Much of what went wrong with modern Greece left its mark somewhere in the gloomy hallways of the headquarters of ERT, the state broadcaster.
In the decades of two-party rule that followed both sides stuffed ERT with political appointees. It was never allowed to evolve from a state mouthpiece into a public service broadcaster, despite the valiant efforts of some staff. Editors were promoted, bullied or replaced according to the whim of the government of the day.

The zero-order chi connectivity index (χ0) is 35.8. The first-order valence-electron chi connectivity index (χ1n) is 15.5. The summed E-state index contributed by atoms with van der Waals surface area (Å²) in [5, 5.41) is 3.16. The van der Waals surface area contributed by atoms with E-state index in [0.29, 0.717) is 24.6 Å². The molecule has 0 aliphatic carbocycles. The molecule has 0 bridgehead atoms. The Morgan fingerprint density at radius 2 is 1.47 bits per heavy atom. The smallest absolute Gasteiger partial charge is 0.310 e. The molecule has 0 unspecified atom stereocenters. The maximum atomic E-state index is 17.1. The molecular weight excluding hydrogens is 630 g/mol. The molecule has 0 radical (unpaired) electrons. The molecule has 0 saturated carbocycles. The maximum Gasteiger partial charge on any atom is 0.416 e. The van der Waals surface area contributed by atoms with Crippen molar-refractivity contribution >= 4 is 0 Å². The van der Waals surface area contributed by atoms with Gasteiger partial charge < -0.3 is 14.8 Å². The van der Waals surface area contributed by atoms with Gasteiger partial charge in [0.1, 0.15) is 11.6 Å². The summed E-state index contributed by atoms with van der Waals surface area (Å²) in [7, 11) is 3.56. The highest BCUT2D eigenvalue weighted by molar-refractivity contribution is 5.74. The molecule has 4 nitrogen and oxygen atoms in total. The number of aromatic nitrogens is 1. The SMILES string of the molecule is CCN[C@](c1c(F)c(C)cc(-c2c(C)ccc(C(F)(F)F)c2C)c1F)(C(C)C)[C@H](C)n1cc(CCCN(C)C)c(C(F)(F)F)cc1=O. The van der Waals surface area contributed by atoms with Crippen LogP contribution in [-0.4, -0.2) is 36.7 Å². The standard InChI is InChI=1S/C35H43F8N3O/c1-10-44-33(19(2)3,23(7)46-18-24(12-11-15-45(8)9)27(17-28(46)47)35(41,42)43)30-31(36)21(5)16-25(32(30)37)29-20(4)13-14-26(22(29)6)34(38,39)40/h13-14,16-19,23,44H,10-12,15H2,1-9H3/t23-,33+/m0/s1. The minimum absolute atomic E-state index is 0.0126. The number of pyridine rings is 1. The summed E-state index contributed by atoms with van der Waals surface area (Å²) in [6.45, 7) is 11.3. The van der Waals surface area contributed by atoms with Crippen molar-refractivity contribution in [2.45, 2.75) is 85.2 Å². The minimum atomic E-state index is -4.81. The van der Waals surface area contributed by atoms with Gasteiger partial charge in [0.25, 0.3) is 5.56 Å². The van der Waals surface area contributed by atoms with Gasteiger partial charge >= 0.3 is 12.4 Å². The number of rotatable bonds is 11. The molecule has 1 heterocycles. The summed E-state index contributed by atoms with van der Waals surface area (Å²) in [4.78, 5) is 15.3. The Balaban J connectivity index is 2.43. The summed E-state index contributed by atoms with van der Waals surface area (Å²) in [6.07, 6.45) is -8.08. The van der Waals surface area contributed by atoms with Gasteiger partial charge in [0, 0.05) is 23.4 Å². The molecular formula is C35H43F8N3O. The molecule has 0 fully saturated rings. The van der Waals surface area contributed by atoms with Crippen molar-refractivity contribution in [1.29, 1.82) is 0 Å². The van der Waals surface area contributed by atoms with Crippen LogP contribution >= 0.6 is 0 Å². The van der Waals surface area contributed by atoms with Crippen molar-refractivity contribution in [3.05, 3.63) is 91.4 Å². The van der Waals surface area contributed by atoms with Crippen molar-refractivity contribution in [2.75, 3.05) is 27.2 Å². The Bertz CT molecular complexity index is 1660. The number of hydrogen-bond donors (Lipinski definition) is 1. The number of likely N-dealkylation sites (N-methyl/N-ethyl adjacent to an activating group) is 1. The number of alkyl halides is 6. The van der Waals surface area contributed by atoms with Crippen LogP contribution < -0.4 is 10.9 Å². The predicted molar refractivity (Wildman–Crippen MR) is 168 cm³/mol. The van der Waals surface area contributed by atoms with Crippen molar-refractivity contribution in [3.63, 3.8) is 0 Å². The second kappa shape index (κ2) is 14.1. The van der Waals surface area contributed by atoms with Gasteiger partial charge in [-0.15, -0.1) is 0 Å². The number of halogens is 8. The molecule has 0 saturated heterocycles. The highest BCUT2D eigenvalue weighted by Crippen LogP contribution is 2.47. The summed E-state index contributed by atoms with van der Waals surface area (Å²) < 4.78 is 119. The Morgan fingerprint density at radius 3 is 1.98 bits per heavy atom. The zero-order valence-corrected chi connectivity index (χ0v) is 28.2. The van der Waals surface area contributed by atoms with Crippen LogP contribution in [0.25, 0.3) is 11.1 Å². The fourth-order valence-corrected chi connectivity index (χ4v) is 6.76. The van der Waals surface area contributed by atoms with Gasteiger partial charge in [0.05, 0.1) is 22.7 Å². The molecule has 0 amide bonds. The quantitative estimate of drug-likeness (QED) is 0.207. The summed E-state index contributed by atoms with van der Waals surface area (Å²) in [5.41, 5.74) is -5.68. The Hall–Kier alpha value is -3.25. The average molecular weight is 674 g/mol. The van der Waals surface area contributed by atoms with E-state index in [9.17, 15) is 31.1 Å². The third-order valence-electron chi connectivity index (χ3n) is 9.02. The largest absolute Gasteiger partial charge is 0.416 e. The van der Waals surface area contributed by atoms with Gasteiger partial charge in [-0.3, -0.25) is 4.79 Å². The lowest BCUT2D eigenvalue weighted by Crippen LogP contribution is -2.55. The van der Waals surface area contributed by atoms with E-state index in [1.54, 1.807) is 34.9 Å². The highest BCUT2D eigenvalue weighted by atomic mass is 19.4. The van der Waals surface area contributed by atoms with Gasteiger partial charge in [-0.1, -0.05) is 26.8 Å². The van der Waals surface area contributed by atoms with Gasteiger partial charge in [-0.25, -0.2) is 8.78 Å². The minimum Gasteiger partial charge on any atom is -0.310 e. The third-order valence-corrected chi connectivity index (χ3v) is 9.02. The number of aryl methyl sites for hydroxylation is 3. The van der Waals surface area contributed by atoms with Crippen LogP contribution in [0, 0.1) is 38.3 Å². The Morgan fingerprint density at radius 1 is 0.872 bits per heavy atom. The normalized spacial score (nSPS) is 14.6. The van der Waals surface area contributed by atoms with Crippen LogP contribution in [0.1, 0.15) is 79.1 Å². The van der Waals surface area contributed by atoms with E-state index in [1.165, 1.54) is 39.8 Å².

This way it grew to have a staff of nearly 3,000 and an annual budget of $300m. In all its stagnant clientelism it was a microcosm of Greece's wider malaise. Even its loudest supporters knew that it needed reform.